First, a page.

Today is Transgender Day of Remembrance, a day when trans people and their allies remember the many people who have been brutally assaulted or killed for living as the gender that feels right to them.
Myself, I try not to remember too hard. When Lane was a year old and I was nine, I had a recurring waking nightmare, a fearful fantasy that at times I could not help playing over in my mind: that our house would be on fire and that we’d be unable to rescue Lane from the nursery. I was haunted by the thought of our sweet baby, who trusted me without question, standing up and waiting for me to come to the rescue as smoke and flames filled the room, and I stood helplessly outside. It made me sick to my stomach and I had to sing loudly or throw myself into some mental task to chase the image from my mind. My point is, I have always had a deeply protective love for my next-to-youngest sibling.
I discovered I had this handicap when, a few months after Lane announced his intention to transition, there was a news story about the brutal beating of a transman in Baltimore. That’s when it clicked for me, that one of the people I love most in the world has joined a population that is the target, not only of bigotry and prejudice, but of violent hatred. Dwelling on it gives me basically the same feeling that I had as a nine-year-old imagining a house fire that cut off the baby’s room. So I don’t dwell on it.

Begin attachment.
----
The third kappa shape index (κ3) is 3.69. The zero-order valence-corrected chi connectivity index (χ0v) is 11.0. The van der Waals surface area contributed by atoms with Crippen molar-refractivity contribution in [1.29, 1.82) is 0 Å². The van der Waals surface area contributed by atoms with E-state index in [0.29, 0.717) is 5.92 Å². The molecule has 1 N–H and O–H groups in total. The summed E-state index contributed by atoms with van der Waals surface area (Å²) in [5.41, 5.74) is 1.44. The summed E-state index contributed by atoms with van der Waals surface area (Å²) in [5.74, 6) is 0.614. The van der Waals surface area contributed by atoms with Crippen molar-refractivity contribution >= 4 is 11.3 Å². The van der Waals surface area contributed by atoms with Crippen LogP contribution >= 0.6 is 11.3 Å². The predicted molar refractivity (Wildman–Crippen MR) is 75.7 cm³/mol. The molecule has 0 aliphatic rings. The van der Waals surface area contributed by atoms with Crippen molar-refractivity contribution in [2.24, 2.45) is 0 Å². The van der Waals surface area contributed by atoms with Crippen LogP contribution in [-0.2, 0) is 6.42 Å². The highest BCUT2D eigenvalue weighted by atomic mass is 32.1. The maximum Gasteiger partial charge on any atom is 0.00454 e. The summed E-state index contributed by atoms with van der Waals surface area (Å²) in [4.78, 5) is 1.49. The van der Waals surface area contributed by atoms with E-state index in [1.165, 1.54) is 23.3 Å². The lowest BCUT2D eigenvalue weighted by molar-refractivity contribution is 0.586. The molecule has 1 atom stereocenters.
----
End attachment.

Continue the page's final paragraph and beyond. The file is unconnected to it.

I have always been horrified at the thought of violence against hate-targeted minorities: whether it’s sexuality, ethnicity, or religion, there’s something especially horrible about the fact that some people’s hatred can be aroused just because of someone else’s identity. But it’s real, and personal, for me now in a way that it wasn’t before last year.
I don’t really have a point or a theory. If someone you love ever comes out as gay, or trans, or moves to a place where their religion or ethnicity is viewed with hostility, you’ll know how I feel. Remembering the transgender victims of violence is important, because it should motivate us all to work to make this world a safe space for everybody who crosses gender barriers. It’s just, for me, I have to remember just a little bit, and then try hard to forget.